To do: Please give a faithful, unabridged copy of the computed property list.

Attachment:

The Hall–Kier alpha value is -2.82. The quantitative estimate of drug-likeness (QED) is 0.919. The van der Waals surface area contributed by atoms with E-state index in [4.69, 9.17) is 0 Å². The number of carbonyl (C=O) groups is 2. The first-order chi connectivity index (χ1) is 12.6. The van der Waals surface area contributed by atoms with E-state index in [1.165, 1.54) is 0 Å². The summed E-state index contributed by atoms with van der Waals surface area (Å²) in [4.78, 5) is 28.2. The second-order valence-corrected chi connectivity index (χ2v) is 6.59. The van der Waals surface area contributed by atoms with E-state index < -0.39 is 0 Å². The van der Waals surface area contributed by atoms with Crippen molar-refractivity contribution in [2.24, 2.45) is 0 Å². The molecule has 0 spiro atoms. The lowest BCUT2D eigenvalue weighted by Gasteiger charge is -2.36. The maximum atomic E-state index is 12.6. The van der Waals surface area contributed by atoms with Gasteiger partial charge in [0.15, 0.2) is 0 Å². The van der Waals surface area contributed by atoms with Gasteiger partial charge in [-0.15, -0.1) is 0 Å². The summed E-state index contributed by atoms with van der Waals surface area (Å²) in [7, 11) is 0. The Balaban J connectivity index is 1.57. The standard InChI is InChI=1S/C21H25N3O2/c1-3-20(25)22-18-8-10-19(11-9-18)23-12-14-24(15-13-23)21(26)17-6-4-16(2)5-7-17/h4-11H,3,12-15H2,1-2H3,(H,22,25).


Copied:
The Hall–Kier alpha value is -2.82. The quantitative estimate of drug-likeness (QED) is 0.919. The van der Waals surface area contributed by atoms with E-state index in [4.69, 9.17) is 0 Å². The number of carbonyl (C=O) groups is 2. The first-order chi connectivity index (χ1) is 12.6. The van der Waals surface area contributed by atoms with E-state index in [1.165, 1.54) is 0 Å². The summed E-state index contributed by atoms with van der Waals surface area (Å²) in [4.78, 5) is 28.2. The second-order valence-corrected chi connectivity index (χ2v) is 6.59. The van der Waals surface area contributed by atoms with E-state index < -0.39 is 0 Å². The van der Waals surface area contributed by atoms with Crippen molar-refractivity contribution in [2.24, 2.45) is 0 Å². The molecule has 0 spiro atoms. The lowest BCUT2D eigenvalue weighted by Gasteiger charge is -2.36. The maximum atomic E-state index is 12.6. The van der Waals surface area contributed by atoms with Gasteiger partial charge in [0.15, 0.2) is 0 Å². The van der Waals surface area contributed by atoms with Gasteiger partial charge in [-0.15, -0.1) is 0 Å². The summed E-state index contributed by atoms with van der Waals surface area (Å²) in [7, 11) is 0. The Balaban J connectivity index is 1.57. The standard InChI is InChI=1S/C21H25N3O2/c1-3-20(25)22-18-8-10-19(11-9-18)23-12-14-24(15-13-23)21(26)17-6-4-16(2)5-7-17/h4-11H,3,12-15H2,1-2H3,(H,22,25).